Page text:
‘We argued back in October that it seemed fairly pointless to do a confirmatory PCR after a positive lateral flow test.
‘This is even more true now: with current infection rates, a positive LFD followed by a negative PCR would still mean it was very likely that you were carrying the virus.
‘PCRs are useful for surveillance, sequencing and have legal status, but if we want to focus on isolating people who are infectious, then LFDs may be adequate. But they need to be reported.’
Dr Hayley Jones senior lecturer in medical statistics at the University of Bristol said assuming a positive LFD test meant you had Covid was ‘sensible’ but urged people not to believe that the opposite meant they were virus-free.
‘At current high levels of infection in the population, it’s sensible to assume you’re infectious if you have a positive lateral flow test result, without a ‘confirmatory’ PCR,’ she said.
‘But it’s crucial to remember that the reverse is not true: a negative lateral flow result doesn’t guarantee that you don’t have Covid or that you’re not infectious, so it remains important to get a PCR test if you have symptoms regardless of a negative lateral flow result.’
PCR AND LATERAL FLOW TESTS: THE KEY DIFFERENCES
A PCR test can cost upwards of £180 per person, with the swab needing to be processed in a lab.
The UK, on the other hand, favours faster tests which are not lab based and give a result within 15 minutes.
These rapid coronavirus tests, known as lateral flow tests, are ones that can be done on the spot using portable equipment.
They are faster and cheaper than lab-based PCR tests, which the government uses to diagnose people, but are less accurate.
How accurate are lateral flows?
The UK Health Security Agency estimates lateral flow tests are 80 per cent effective at detecting people with a high amount of Covid in their systems and therefore are the most likely to pass it on to others.
This means that in about one in five cases a lateral flow test might fail to catch a highly contagious individual.
But if this person has any Covid symptoms they should also be taking a PCR test, which are extremely sensitive.
In contrast to false negatives, false positives — where people test positive for Covid on a lateral flow despite not having the virus — are rarer, estimated at three per 10,000 tests.
However some have slammed the decision, arguing the drop in PCR tests, which being processed in a lab can reveal more information about the Covid virus, could lead to a new variant emerging in the UK undetected.
Liberal Democrat, Layla Moran MP chair of the all-party parliamentary group on Coronavirus, said: ‘The Alpha variant was originally found in Kent and with hundreds of thousands of new infections in the UK daily, there is a greater chance of another variant emerging here.
‘Effective sequencing and testing enabled South Africa to warn the world about Omicron and the risk of this change is that we could miss new variants that may be more deadly, infectious or resistant to vaccines.’
Professor Sheila Bird, formerly programme leader of the MRC Biostatistics Unit at the University of Cambridge said the UKHSA figure of tests being 80 per cent effective at catching highly infectious individuals was based on data from the Alpha and Delta waves.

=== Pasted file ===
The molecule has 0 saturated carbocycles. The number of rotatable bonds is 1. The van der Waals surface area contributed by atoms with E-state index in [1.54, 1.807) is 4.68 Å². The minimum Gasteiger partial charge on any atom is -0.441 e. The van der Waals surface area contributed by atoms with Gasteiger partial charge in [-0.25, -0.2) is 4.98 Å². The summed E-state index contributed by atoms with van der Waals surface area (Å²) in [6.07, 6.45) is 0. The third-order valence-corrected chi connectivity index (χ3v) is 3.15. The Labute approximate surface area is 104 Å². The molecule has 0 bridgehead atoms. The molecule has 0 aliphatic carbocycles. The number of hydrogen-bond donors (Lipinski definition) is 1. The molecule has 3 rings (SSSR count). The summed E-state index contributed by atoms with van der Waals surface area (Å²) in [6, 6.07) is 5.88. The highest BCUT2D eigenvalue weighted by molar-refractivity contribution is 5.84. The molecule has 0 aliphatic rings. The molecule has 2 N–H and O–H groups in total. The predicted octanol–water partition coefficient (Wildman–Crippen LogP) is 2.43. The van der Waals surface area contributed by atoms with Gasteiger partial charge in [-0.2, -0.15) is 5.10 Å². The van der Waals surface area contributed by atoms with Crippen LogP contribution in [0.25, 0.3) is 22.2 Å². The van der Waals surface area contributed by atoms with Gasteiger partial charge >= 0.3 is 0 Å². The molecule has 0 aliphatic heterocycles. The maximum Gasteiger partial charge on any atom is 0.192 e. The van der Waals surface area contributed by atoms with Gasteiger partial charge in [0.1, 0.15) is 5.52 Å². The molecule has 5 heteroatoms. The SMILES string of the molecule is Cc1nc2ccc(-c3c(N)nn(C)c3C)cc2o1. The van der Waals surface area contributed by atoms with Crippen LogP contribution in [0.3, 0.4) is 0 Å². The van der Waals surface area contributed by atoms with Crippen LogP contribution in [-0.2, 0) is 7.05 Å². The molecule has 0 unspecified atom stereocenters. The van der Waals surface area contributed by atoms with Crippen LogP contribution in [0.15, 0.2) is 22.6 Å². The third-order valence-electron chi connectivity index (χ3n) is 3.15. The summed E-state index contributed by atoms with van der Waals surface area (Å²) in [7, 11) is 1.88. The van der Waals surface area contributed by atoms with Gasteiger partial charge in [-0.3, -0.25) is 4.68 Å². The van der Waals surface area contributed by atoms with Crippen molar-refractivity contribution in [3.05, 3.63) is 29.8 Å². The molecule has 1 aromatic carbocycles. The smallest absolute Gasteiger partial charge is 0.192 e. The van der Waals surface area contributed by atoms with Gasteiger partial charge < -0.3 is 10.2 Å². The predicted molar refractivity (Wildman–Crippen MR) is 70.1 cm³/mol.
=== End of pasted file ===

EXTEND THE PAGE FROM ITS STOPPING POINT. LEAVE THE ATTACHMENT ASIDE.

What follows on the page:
‘For transparency, results for these Omicron-era dual-testing evaluations should be placed in the public domain at the earliest opportunity,’ she said.
This is the second time in the pandemic that the UK has suspended confirmatory PCR testing previously doing so in January 2021 during a similar surge in Covid case numbers. On that occasion the policy lasted until March.
No10 has faced repeated calls for a change to self-isolation rules and cut the self-isolation period from seven days down to five, following the example set by the US and France.
Staff having to quarantine for a whole week has been cited by NHS bosses as contributing an escalating staffing crisis that has engulfed hospitals and led some to cancel routine operations.
One in ten NHS employees are currently thought to be off sick or self-isolating, and Mr Johnson yesterday revealed plans are being drawn up to call in the Army if the crisis continues to worsen.
One ambulance trust began asking patients with life-threatening heart attacks and strokes to get a lift to hospital because it did not have enough paramedics.
Covid testing rules could be relaxed in an effort to combat the havoc wreaked on essential services across the country by thousands of key workers being stuck in self-isolation. Pictured: A deserted Waterloo Station at 08.15 yesterday morning
As the number succumbing to the virus reached a record high, there were fears that staff absence due to Covid could become just as big a problem, with bin collections delayed, trains cancelled and several hospitals in Greater Manchester saying they would suspend non-urgent surgeries. Pictured: Overflowing bins in the Walton area of Liverpool
Boris Johnson (pictured out running this morning) has said that he would recommend to Cabinet that Plan B restrictions stay unchanged
Matthew Taylor, head of the NHS Confederation, said he would back a reduction in self-isolation to five days providing it is backed up by the science. Health minister Gillian Keegan said the NHS faced one of its ‘most pressurised’ winters yet
Meanwhile, around a dozen hospital trusts have declared ‘critical incidents’ in recent days, signalling that they may struggle to deliver vital care to patients in the coming weeks because so many medics are off isolating.
And last night it emerged that 17 hospitals scattered across Greater Manchester have had to start pausing non-urgent surgeries. Up to 15 per cent of staff are off sick with the virus in the worst-hit hospitals.
Around 1.3million Britons are currently thought to be languishing under house arrest, as the NHS, rail services and bin collections come under severe strain.